Review: Wolf Hall

Wolf Hall is Hilary Mantel’s Booker Prize-winning novel about the rise of Thomas Cromwell in the reign of Henry VIII. This is a period in England’s history frequently explored by writers of fiction and non-fiction and Mantel’s triumph is to bring a unique voice in to such a crowd. It is an extraordinary presentation of an extraordinary man.

Everything that is thought, said and done is filtered through Cromwell, hence the repeated (and occasionally confusing) use of “he” referring almost exclusively to the leading character. The narration is simultaneously removed from its subject and yet living in his head. It reads like a journal written in the present tense and third person, a sports commentary on his mind. Both he and the reader are outsiders. It is a striking technique, drawing you in and holding your attention for the 650 or so pages.

Cromwell lived at a time of remarkable religious and social transformation and Mantel deals with this more skilfully than, for example, C.J. Sansom, whose desire to link past and present has become increasingly obvious. Wolf Hall seems less agenda-driven and is the better for it. He is an arch pragmatist living at a time of great faith and credulity, as he bows to Machiavelli so the likes of Peter Mandelson and Alistair Campbell would nod to him now. In Wolf Hall he possesses the former’s endurance and the latter’s style. He is thus the antithesis of Sir Thomas More and their battle frames the book. In its sympathetic portrait of Cromwell, Wolf Hall could perhaps be considered his defence against A man for all seasons. Men and women of faith are everywhere, calling into question the nature of belief provocatively but subtly; there are no lectures one way or the other here.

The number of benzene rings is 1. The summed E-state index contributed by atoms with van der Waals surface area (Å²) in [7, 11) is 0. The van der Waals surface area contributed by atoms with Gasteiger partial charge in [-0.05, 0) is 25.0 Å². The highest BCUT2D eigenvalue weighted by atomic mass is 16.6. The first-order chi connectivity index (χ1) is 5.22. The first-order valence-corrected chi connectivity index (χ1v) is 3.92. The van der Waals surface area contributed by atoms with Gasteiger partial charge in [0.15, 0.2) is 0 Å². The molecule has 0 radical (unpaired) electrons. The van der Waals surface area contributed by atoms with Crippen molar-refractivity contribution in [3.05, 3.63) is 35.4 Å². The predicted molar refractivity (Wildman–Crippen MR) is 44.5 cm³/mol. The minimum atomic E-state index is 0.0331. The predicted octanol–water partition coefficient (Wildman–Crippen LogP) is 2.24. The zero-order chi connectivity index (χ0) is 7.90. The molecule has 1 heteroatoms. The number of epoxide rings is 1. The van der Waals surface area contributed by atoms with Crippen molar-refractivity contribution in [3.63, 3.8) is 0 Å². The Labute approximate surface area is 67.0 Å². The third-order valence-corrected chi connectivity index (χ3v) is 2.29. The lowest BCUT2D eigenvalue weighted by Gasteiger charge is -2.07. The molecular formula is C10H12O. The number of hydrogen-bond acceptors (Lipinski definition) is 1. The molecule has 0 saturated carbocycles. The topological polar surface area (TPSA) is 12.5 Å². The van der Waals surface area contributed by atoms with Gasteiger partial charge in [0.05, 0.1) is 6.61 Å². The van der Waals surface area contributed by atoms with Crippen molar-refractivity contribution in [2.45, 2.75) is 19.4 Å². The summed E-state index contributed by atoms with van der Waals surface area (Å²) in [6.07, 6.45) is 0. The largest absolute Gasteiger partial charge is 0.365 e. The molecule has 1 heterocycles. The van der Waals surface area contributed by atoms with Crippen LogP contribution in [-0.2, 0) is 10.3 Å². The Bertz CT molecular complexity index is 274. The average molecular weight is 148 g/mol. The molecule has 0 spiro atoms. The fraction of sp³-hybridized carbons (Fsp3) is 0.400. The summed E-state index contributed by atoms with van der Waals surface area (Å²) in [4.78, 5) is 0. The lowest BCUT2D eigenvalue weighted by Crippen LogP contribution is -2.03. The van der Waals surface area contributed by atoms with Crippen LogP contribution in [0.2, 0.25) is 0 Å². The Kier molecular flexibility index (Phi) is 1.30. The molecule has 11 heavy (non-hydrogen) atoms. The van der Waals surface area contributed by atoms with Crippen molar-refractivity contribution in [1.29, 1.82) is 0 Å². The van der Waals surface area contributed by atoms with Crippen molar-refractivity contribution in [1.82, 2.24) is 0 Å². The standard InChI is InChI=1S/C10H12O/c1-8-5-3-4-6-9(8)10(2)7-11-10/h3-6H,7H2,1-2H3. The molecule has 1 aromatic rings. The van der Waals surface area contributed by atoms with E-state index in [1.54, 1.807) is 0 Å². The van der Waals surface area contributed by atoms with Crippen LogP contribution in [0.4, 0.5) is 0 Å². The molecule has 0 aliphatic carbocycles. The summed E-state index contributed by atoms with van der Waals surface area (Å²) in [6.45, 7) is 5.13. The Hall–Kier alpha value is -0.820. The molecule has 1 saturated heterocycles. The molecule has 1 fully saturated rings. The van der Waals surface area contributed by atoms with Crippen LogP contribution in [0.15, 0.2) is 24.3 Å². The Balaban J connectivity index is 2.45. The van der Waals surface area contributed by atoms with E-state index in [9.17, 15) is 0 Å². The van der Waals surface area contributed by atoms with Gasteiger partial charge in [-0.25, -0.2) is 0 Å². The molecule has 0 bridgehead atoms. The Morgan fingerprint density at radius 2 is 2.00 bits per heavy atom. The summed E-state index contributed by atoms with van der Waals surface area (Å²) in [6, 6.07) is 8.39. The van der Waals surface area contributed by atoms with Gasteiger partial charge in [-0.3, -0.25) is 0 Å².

Tudor intrigue abounds, as of course it must. The cast is so large and their relationships so complicated and essential that a list of most of them is helpfully included at the start to help you remember who and what is going on. Only Cromwell can remember it all. Reading became relentless because of the characters rather than plot development or themes. It probably deserves a second, slower, treatment. I will get its sequel the moment it is published in order to travel further with this remarkable man. I know enough history to be aware of what is going to happen but that doesn’t lessen the thrill of reading it.